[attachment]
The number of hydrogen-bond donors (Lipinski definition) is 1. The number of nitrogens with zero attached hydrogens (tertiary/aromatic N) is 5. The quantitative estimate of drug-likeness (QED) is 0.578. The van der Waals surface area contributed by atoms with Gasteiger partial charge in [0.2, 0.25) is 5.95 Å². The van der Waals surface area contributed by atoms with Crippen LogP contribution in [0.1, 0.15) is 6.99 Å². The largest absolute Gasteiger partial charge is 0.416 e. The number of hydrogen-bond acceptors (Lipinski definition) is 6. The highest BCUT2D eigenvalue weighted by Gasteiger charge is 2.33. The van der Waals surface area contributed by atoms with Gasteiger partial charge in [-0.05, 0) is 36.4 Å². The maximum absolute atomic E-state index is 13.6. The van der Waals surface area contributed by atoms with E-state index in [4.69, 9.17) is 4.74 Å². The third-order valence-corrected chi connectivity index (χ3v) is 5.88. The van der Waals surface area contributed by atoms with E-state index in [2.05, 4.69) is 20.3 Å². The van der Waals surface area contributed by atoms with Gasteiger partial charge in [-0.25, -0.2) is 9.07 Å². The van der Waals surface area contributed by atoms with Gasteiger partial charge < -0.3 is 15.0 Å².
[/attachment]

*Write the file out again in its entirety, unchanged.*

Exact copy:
The number of hydrogen-bond donors (Lipinski definition) is 1. The number of nitrogens with zero attached hydrogens (tertiary/aromatic N) is 5. The quantitative estimate of drug-likeness (QED) is 0.578. The van der Waals surface area contributed by atoms with Gasteiger partial charge in [0.2, 0.25) is 5.95 Å². The van der Waals surface area contributed by atoms with Crippen LogP contribution in [0.1, 0.15) is 6.99 Å². The largest absolute Gasteiger partial charge is 0.416 e. The number of hydrogen-bond acceptors (Lipinski definition) is 6. The highest BCUT2D eigenvalue weighted by Gasteiger charge is 2.33. The van der Waals surface area contributed by atoms with Gasteiger partial charge in [-0.05, 0) is 36.4 Å². The maximum absolute atomic E-state index is 13.6. The van der Waals surface area contributed by atoms with E-state index in [4.69, 9.17) is 4.74 Å². The third-order valence-corrected chi connectivity index (χ3v) is 5.88. The van der Waals surface area contributed by atoms with E-state index in [2.05, 4.69) is 20.3 Å². The van der Waals surface area contributed by atoms with Gasteiger partial charge in [-0.25, -0.2) is 9.07 Å². The van der Waals surface area contributed by atoms with Gasteiger partial charge < -0.3 is 15.0 Å².